• I've just received another one of these spam emails. I've copied the full source to the below gist, replacing my name and email address with '[redacted]'. gist.github.com/anonymous/cfd57dcf6d3e87203295 – MexTek Jul 27 '15 at 12:14
1

Filtering spam by matching exact strings in an email has been a losing battle for years. When you add one string to filter, they just switch to using a different string. Services such as Gmail use bayesian filters and machine learning which can adapt to the new tactics spammers use. Instead of trying to filter the UTF-8 string you found in that individual message, report it to Gmail as spam so their adaptive spam filters can learn to flag future messages of that type as spam.

  • 1
    What you're saying is valid, however it doesn't answer my question about how to actually match that particular character. I've been able to create filters that delete many emails that I know for sure are spam, saving me time when checking my spam folder for false-positives. The 'fireworks' character is very popular right now in spam messages and I'd like to create an explicit rule for it too. – MexTek Jul 22 '15 at 22:21
  • I did look to directly answer your question first. The base64 evaluates to 0x0feb60 or just 󾭠 (not sure how well that will show up in the post) but filtering on that character doesn't seem to work properly in gmail. I tried urlencoding the individual bytes, and even tried urlencoding the UTF8 string, but it never seems to exactly match that character. Gmail converts it to an image tag for mail.google.com/mail/e/B60 for display, and you might be able to block the character itself with adblock, but sadly, I couldn't find a way to filter email based on that actual character. – Moe Jul 23 '15 at 20:13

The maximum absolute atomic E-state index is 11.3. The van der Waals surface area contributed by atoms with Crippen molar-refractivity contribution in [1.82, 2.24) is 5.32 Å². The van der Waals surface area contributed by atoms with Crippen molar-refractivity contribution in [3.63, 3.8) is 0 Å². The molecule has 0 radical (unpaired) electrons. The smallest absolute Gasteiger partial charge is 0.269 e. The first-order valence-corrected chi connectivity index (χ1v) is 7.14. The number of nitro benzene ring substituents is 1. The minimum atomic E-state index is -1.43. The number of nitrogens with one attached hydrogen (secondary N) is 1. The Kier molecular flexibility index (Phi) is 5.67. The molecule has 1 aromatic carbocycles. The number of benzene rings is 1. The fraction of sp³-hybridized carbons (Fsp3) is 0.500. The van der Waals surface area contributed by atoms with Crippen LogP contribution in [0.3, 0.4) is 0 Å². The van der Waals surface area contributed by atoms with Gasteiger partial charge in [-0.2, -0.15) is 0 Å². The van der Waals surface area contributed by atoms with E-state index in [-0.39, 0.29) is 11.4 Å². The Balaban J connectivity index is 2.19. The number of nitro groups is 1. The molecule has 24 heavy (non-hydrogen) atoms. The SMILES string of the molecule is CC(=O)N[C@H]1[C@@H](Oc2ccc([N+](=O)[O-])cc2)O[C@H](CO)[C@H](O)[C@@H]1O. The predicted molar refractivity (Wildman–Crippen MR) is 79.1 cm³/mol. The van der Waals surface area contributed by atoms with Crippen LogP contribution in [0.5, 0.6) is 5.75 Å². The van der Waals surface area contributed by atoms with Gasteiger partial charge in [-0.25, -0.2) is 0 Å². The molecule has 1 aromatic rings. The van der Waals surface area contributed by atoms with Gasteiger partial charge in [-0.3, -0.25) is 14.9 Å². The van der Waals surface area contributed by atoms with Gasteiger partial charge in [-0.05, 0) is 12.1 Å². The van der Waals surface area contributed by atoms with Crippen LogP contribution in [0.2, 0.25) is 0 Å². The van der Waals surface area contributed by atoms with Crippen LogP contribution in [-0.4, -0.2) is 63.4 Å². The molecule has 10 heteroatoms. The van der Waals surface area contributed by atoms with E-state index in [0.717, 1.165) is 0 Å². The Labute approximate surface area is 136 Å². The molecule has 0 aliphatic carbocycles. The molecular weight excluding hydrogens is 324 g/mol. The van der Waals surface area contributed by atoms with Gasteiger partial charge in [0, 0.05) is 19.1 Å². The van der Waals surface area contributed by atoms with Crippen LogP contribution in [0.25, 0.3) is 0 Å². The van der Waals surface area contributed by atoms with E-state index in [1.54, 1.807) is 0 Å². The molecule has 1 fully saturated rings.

• I appreciate the follow-up comment. Indeed, as I research this more, it seems to be impossible to filter for that character (and others like it) using Gmail's built-in functionality. Alas, there may be no solution for now... – MexTek Jul 23 '15 at 20:30
-1

If you don't get any legitimate email with UTF-8 in the subject line, then you could create a filter that catches everything with UTF-8 contained in the subject.


Here's how: Go to Settings (on the right, near the top), then choose the Filters tab. Scroll to the bottom, and click on "Create a new filter." In the Subject part of the form, type UTF-8. Now click on "Create filter with this search" (bottom right). Check "Skip the Inbox" and "Apply the label". For the label, you could use Trash, or you could create a new label, such as "my-spam." Or if you're very sure none of those messages are worth reading, you could check "Delete it." When you're done checking boxes, click on "Create filter."

  • So how do I do that? – MexTek Jul 23 '15 at 9:09
  • 'UTF-8' is not text that's visible in the subject normally (it's only visible when viewing the raw original) so that won't work. See my original question for strings I already tried filtering on. – MexTek Jul 24 '15 at 11:27

Your Answer

By clicking “Post Your Answer”, you agree to our terms of service, privacy policy and cookie policy

Not the answer you're looking for? Browse other questions tagged or ask your own question.